Former Pakistan captain Shahid Afridi can’t wait for the T10 Cricket League to start in December as that would mean a clash between Indian and Pakistani teams on the field.
Cricketing relations between India and Pakistan have remained frosty for years with political tensions between the countries depriving fans of regular clashes between the sides. India play Pakistan only at ICC events, citing government objections, and that has hurt Pakistan cricket financially in the absence of bilateral series.
For Afridi, who is the brand ambassador of the Pakhtoons team in the TCL that will be played in Sharjah, any competitive and quality cricket between the two nations is welcome.
“It is very good sign that a few Indian players will be coming here (to UAE). Pakistan and India are currently not playing together for political reasons but sport brings countries together. This is a very good sign that Pakistani and Indian teams will play against each other,” Afridi said in Dubai.
“We can only try. This is the good thing the franchisees are trying to do. Media should also play a positive role in ensuring cricket is kept away from politics. Sports is the only thing that brings countries closer. Players from both side want to play each other. I will never understand why and how politics comes in between all this.”
Former India batsman Virender Sehwag is part of the Maratha Arabians set-up while other big names could be a part of the event after the player draft on October 25.
Test cricket is not easy. But some assignments are easier than others. Pakistan’s series against Sri Lanka falls in that category.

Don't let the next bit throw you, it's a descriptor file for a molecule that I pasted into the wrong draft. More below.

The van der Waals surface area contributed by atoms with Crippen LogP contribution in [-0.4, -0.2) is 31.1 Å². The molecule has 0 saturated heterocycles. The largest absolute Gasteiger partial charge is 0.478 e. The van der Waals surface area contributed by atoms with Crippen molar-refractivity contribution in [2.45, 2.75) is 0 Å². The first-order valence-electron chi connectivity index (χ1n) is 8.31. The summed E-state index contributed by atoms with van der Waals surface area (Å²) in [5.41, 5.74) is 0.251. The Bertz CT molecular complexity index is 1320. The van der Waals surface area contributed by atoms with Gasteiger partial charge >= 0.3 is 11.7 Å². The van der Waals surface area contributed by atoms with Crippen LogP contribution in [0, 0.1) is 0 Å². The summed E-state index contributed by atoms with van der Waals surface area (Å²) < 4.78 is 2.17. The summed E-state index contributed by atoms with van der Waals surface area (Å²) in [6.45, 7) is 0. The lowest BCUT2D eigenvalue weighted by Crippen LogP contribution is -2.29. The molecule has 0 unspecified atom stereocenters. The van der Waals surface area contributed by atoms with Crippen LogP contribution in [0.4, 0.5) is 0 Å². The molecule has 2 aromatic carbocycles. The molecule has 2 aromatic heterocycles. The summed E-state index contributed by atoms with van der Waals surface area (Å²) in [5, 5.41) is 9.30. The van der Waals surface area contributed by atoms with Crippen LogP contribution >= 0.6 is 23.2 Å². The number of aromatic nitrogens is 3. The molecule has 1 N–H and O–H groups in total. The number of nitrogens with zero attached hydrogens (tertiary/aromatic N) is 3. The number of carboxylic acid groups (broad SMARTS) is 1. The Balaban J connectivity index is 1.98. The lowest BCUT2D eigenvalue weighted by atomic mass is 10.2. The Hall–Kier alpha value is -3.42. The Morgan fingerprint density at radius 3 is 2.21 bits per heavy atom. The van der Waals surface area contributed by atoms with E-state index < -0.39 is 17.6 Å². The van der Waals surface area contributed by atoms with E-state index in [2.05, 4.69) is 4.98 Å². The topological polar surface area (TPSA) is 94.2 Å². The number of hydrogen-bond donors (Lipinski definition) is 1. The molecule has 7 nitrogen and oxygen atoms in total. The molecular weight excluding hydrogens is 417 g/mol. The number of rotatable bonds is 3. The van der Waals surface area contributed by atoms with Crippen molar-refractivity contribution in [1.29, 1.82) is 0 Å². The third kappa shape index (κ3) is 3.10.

Discussions around this series have essentially focused two names who won’t be part of the contest. Pakistan have grown used to Misbah-ul Haq and Younis Khan bailing them out in Tests but must now learn to live without them. The enormity of that fact will be felt over the coming days and months.
Pakistan begin a new chapter in their incredible history and as is generally the case, there is bound to be some uncertainty. However, Sri Lanka offer the smoothest possible initiation into the post Mis-You era for Sarfraz and Pakistan.
For the islanders, 2017 has been an unmitigated disaster. They have lost 26 out of 38 international matches this year, were blanked 9-0 across formats at home by India and even managed to lose an ODI series to Zimbabwe.
Their entire selection committee resigned during the India series and are pretty much at the lowest point in their cricketing history. In short, it’s advantage Pakistan even before the toss in Abu Dhabi on Thursday.
On paper, Pakistan hold the upper hand. Even without Misbah and Younis, they look the more settled batting unit with Azhar Ali the bulwark of the batting unit and Babar Azam and Asad Shafiq the trusted lieutenants. Sarfraz provides as much leadership in the field as he does lower down the order with the bat.
Against a dispirited Sri Lankan bowling outfit whose main threat is the 39-year-old left-arm spinner Rangana Herath who is quite some way from his best, the omens look good for Pakistan.
Bowling has hardly even been an issue for Pakistan and after leg-spinner Yasir Shah passed a late fitness test, the management will be even more confident. Especially because their opponents managed to cross the 300-run mark only once in six attempts against India.
The biggest factor working in Pakistan’s favour comes from outside the Test arena. It’s the general air of positivity that has enveloped Pakistan cricket in 2017 and Sarfraz is at the front and centre of it. It was the wicketkeeper batsman who inspired Pakistan’s movie-worthy charge to the Champions Trophy title in England and then oversaw a successful T20 campaign against a World XI side at home that heralded the return of meaningful cricket to Pakistan. Admittedly, all that happened in limited overs formats but cricket isn’t played in a vacuum and a sizeable chunk of Pakistan’s Test squad must have savoured those results and the positivity that emanated from it.